In addition to its general guidance on how retirement plan fiduciaries should evaluate ESG factors, the FAB also addresses how ESG factors should be handled in a retirement plan’s investment policy statement (“IPS”). Specifically, the FAB notes that although an IPS is permitted to include policies concerning the use of ESG factors, it is not required to do so. Furthermore, the FAB cautions retirement plan fiduciaries that even if an IPS does explicitly address ESG plans and ETIs, it would not always be prudent for the fiduciaries to follow such guidelines.
In setting forth these standards, the DOL noted that an IPS is part of the “documents and instruments governing the plan” in accordance with ERISA. Consequently, retirement plan fiduciaries are required to follow the terms of plan documents, but only to the extent the documents are consistent with ERISA, including the fiduciary duties of prudence and loyalty. Thus, there may be instances where the plan fiduciaries, including any investment manager, must disregard the IPS. It is noteworthy that while the DOL takes the position that an IPS is part of the plan documents, the circuit courts are not in agreement on this point. In light of this uncertainty, it is important to establish and regularly review your IPS, so that at a minimum, it is consistent with your plan operations and investment strategies.
Adding ESG Investments and QDIAs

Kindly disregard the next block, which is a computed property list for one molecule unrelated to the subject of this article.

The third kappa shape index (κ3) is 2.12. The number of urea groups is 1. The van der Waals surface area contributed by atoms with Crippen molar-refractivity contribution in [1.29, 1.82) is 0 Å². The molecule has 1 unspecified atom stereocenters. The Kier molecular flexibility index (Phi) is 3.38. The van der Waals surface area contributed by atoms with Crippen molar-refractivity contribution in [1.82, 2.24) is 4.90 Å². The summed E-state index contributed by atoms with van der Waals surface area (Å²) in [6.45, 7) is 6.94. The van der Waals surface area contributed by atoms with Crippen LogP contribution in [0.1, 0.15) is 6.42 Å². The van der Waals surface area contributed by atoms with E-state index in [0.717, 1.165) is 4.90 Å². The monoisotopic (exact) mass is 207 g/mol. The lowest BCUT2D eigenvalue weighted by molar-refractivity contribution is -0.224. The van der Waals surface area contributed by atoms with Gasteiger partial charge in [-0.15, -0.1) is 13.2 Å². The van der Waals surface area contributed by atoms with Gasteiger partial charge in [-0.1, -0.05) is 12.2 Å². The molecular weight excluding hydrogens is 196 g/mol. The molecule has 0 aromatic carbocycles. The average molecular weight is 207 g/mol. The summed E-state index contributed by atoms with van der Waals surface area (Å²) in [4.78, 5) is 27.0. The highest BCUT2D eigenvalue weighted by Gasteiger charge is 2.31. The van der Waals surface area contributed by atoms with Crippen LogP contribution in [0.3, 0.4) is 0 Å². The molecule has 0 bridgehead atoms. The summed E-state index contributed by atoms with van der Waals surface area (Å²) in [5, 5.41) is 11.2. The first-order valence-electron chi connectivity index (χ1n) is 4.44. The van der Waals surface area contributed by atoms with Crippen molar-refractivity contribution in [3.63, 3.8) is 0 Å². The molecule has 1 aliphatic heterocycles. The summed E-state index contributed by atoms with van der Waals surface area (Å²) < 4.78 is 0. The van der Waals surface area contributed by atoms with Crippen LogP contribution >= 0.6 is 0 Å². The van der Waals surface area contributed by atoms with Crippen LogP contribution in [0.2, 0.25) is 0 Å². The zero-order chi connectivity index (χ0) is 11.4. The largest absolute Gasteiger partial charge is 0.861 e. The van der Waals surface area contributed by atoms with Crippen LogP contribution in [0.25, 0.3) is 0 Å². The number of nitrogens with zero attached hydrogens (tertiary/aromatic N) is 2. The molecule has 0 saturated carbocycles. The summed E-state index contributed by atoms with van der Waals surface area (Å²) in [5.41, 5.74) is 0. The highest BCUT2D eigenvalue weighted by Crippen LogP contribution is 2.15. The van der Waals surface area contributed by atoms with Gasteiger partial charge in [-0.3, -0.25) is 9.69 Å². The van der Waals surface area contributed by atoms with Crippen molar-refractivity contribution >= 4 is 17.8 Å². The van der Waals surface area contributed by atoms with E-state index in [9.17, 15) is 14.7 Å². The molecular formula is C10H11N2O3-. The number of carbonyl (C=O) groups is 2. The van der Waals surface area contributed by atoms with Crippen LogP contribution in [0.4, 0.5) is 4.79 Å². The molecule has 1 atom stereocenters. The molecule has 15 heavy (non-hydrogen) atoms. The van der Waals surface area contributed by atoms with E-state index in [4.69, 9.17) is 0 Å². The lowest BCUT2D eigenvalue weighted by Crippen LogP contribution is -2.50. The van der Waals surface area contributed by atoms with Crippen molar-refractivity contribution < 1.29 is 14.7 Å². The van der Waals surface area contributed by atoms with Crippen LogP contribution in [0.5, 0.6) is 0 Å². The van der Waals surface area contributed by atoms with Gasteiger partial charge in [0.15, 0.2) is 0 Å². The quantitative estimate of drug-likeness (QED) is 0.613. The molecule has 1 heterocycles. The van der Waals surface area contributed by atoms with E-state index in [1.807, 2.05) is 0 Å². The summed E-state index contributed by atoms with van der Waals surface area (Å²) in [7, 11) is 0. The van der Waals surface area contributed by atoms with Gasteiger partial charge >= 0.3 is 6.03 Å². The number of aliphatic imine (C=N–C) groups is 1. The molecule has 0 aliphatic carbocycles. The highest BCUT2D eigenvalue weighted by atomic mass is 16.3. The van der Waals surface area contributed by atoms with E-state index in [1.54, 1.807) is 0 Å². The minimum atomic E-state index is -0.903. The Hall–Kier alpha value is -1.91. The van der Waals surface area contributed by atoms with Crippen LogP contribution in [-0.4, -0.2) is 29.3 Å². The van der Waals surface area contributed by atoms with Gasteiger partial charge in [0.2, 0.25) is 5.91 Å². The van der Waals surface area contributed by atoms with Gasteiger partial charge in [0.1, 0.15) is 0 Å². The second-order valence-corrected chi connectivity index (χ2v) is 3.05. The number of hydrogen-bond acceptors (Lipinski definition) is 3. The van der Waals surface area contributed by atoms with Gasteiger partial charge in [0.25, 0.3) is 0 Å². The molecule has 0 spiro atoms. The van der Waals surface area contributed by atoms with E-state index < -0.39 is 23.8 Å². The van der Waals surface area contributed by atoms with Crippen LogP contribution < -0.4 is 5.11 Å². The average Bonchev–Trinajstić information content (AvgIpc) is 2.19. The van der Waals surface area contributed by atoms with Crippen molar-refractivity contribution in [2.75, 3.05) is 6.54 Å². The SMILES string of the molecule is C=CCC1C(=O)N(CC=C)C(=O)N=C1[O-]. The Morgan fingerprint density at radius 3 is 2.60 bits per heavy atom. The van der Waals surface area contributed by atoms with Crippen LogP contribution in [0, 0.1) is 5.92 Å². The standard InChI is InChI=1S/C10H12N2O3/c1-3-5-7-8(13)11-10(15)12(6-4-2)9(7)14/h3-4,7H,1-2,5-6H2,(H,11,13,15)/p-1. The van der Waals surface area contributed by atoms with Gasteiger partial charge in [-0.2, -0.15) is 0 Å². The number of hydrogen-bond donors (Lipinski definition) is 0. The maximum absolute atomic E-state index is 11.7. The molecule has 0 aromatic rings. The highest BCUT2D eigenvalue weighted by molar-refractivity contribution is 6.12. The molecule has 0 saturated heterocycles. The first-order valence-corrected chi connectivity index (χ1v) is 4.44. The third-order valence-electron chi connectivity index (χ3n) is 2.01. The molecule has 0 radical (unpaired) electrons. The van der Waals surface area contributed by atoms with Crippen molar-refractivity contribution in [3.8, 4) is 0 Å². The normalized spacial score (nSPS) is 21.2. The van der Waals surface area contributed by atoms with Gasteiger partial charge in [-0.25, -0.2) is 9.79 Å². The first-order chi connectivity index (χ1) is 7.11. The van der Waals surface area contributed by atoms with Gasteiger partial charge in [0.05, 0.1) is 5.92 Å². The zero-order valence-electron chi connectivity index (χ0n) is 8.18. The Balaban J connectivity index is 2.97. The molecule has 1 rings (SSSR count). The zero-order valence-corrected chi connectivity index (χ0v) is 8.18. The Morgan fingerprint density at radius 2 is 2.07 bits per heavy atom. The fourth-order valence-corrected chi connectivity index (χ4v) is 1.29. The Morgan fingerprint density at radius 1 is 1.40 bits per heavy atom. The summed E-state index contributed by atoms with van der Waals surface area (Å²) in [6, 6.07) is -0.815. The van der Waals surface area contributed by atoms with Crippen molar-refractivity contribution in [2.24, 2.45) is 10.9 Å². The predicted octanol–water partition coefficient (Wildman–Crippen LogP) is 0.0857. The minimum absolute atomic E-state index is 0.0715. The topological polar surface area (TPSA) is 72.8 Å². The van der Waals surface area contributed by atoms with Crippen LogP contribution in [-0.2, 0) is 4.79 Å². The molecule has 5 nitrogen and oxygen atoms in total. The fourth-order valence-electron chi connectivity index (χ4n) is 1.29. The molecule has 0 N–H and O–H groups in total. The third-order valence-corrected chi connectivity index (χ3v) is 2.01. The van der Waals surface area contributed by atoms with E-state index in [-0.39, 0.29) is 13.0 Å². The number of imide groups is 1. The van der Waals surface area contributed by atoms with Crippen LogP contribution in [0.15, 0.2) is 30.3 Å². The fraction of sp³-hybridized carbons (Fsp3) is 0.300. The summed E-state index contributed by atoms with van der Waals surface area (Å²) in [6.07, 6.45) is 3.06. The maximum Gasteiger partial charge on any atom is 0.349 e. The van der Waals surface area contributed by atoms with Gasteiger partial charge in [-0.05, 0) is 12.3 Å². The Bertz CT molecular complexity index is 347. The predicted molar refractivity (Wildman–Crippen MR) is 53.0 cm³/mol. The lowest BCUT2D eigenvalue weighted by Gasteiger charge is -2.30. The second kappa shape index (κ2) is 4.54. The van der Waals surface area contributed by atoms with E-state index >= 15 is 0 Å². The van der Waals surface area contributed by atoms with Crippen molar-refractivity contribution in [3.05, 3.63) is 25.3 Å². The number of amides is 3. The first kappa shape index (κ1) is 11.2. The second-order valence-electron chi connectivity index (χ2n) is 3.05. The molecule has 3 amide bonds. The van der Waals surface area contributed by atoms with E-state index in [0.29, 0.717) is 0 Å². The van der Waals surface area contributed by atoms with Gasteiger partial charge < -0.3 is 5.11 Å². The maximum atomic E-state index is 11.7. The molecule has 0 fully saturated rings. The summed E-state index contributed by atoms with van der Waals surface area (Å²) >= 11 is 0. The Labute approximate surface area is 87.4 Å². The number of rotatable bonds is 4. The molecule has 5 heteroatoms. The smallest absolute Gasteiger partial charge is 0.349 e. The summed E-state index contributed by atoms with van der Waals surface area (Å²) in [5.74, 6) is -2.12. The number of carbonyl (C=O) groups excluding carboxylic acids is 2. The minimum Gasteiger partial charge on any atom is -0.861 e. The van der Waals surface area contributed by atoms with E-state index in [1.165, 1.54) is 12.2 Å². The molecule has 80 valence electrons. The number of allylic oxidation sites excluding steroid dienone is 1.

The FAB clarifies that, under certain facts and circumstances, it could be appropriate to add an ETI or ESG–themed investment option to a retirement plan line-up that reflects the personal values of the plan participant(s), and that doing so would not necessarily imply that the plan had to remove or forgo adding other non-ESG themed investments, as long as the ETI or ESG–themed investment option is prudently selected, well–managed, and properly diversified. However, the DOL is very clear that it would almost never be appropriate to select an ESG–themed investment as a retirement plan’s QDIA. Rather, the DOL guidance cautions that such an investment as the QDIA could be seen as favoring the plan fiduciary’s own social policy goals or those of a select few, and could be a violation of the duty of prudence and loyalty, since a QDIA should not be selected based on “collateral public policy goals.” Even if it could be shown that the selection of a certain ESG–themed investment was appropriate for a particular participant population, the selected QDIA should not provide a lower expected rate of return or a higher level of risk than other available alternatives and should not be riskier than alternative non-ESG target date funds.